The Surface Mining Control and Reclamation Act (SMCRA), proncounced “smack-ra,” was enacted in 1977 to provide a regulatory framework for dealing with surface coal mines, as well as a mechanism to deal with the lands and waters that had been adversely affected by past coal mining. SMCRA placed a fee of 35 cents per ton of surface mined coal, 15 cents per ton of coal mined underground, and 10 cents per ton of lignite on all active mining operations.
The fees are collected by the Office of Surface Mining (OSM) and put into the Abandoned Mine Land Reclamation Fund. They are then transferred to the States based on congressional budgetary appropriations. In general, 50 percent of the reclamation fees collected in each State is returned to the state for reclamation, if they have a federally approved reclamation program. The remaining 50 percent of the SMCRA fee is used by the OSM for high priority projects and other programs.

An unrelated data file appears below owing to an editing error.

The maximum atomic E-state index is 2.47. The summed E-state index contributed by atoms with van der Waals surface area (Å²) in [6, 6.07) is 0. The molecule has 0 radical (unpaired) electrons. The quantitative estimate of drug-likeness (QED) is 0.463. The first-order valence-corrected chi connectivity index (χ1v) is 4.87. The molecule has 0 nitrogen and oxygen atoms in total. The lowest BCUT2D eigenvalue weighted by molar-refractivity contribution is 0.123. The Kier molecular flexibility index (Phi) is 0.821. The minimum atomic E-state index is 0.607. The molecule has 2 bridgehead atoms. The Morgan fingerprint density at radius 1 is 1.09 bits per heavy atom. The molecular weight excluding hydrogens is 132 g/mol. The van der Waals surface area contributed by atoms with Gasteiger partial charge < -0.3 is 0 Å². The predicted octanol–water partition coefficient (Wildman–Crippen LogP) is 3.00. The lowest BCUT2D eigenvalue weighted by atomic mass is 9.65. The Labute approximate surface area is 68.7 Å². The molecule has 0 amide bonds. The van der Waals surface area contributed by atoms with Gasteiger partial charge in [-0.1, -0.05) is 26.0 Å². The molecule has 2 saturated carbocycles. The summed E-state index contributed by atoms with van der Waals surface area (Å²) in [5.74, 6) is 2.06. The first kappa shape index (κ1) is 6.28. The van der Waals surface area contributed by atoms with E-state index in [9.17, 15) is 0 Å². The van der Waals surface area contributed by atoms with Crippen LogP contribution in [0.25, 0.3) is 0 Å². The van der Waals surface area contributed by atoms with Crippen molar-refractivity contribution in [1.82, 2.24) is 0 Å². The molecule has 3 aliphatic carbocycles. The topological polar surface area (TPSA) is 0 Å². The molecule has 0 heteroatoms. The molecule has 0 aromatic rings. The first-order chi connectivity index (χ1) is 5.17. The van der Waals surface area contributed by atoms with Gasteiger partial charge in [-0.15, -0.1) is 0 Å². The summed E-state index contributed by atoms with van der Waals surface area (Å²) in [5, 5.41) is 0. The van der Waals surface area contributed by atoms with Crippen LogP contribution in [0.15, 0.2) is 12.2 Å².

SMCRA funds are to be intended for clean up projects at coal mines that were abandoned prior to August 3, 1977 and cannot be used on sites that are already on the Superfund National Priorities List. In some cases, SMCRA can be used to address abandoned hardrock mines, if the state certifies that they have already addressed all of the coal mine problems under their jurisdiction. So far, the Hopi and Navajo tribes and the states of Louisiana, Montana, Texas, and Wyoming, have certified the completion of all coal mine reclamation projects.
Surface Mine Control and Reclamation Act – Office of Surface Mining